It’s also important to remember that this is a proposed constitution as noted in Article XX. Also, in Article XI we have the ability to amend the constitution according to the community’s will. I would think that the community will rationally understand the nature of scarce computing resources and develop an alternative solution to the current Article XV, but we’ll have to wait and see once the chain is live and is able to be amended.

The fact that the community can revise the constitution at will means it could go through frequent changes, at least initially. Schlesinger notes that it ultimately depends upon what the majority wants. The community can bring a change to the constitution on whatever grounds they deem appropriate.

Schlesinger told Hard Fork that anyone who holds an EOS account with tokens is a part of this community and can call for a referendum. But, he further suggests that the opinions of influencers like Block.one CTO Daniel Lanimer could have significant impact on the way stakeholders vote.

Influencer impact aside, Schlesinger explains that the voting influence will ultimately depend on the amount of EOS voters hold – the fatter your wallet is, the bigger impact you have on voting.

He further argued that the EOS token is widely distributed, but a recent report by Trustnodes suggested almost 50 percent of all tokens are held by a total of 10 wallets. This clearly raises some doubts over how fair or democratic the voting procedures with EOS will be.

For the record, the largest holder is Block.one with 100 million EOS tokens – a staggering 10 percent of the total supply.

Over the past days, EOS has received criticism for the delay in the launch of its mainnet, its poorly drafted constitution, and the string of vulnerabilities in its blockchain.

Indeed, even though the blockchain finally launched on Sunday, it is not yet live — pending the election of block producers.

Update 19:00 UTC, June 12: Schlesinger has since clarified that his sentiment is that the EOS community should actively challenge the constitution and any controversial stipulations it includes.

“I do think the community is going to scrutinize [Article XV] closely (as they should),” said in an email to Hard Fork. “This is why we’re here – to experiment with this nascent technology and learn about how a governed blockchain can respond to the community’s will.”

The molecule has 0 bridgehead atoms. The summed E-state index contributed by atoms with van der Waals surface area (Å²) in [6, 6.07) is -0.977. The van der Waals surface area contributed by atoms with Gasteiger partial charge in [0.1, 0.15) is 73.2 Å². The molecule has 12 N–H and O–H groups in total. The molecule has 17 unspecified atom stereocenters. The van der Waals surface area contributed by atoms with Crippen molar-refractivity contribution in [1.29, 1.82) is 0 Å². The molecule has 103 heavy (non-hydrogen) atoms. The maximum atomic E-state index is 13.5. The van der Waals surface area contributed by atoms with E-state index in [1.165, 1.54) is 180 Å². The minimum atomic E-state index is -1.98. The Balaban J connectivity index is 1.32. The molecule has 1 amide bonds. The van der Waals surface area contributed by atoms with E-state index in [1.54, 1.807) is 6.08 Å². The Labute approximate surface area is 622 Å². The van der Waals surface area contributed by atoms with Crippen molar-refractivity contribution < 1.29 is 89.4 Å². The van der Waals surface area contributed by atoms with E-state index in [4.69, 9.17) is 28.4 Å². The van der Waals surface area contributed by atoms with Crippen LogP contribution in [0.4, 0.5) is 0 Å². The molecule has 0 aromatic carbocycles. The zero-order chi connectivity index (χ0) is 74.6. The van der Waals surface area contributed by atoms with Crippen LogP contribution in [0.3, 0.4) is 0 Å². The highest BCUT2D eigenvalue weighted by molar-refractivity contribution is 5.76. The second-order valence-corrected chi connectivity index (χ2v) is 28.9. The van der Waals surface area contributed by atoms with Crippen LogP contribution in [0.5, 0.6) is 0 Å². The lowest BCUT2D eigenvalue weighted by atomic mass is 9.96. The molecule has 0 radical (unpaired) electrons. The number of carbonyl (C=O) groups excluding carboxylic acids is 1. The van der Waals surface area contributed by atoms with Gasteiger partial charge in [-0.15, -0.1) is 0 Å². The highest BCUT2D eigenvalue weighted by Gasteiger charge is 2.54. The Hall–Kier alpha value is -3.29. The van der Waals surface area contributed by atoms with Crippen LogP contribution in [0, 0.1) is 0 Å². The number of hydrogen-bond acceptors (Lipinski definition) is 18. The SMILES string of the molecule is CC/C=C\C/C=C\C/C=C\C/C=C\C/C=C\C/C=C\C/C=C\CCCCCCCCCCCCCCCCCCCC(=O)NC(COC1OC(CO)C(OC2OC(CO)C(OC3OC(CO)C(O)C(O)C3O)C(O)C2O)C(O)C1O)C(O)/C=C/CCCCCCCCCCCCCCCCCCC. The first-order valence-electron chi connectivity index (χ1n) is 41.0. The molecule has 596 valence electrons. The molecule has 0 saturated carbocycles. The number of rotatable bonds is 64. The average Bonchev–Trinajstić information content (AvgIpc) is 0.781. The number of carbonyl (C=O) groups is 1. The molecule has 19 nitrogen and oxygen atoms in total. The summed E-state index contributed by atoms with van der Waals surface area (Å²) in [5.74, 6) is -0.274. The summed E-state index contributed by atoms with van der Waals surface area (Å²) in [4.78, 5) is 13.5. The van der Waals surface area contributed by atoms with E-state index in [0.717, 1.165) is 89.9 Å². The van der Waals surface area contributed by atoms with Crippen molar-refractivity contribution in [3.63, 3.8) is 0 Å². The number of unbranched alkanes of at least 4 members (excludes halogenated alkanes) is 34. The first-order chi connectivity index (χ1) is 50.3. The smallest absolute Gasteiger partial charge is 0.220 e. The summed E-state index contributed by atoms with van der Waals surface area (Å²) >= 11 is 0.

He has further downplayed the accuracy of Trustnodes’ token distribution report, arguing the publication failed to factor out the wallets of exchange desks from the calculations.

“The key misstep Trustnodes and others have done is that they’re aggregating the exchange wallets which account for many thousands of individual accounts,” Schlesinger told Hard Fork. “If you do not extract these accounts the analysis will be incomplete: garbage in, garbage out.”

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After a Tumultuous 2018 for Crypto and the Birth of Stablecoins, Here is what to Expect in 2019

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2018 was the year of the bear run and the stablecoin. So what does 2019 hold for the crypto world? While it is impossible to tell what exactly will happen in 2019, one can make a good guess. Here are the five likely scenarios that will play out in 2019 for crypto:

Tether Will Lose Traction

For years, there have been issues raised about how legit Tether is. Despite this, it has remained a popular stablecoin in the crypto world.

However, rival stablecoins such as Coinbase, Circle, and Gemini could offer a challenge. This will erode the monopoly that it has enjoyed in the past. Even if Tether does not shutter as Basis did at the end of 2018, it will most likely not be as dominant.

Facebook Will Mint The WhatsApp Crypto

Facebook has been interested in creating a payments platform for years. The effort started in 2014 when it poached David Marcus of PayPal.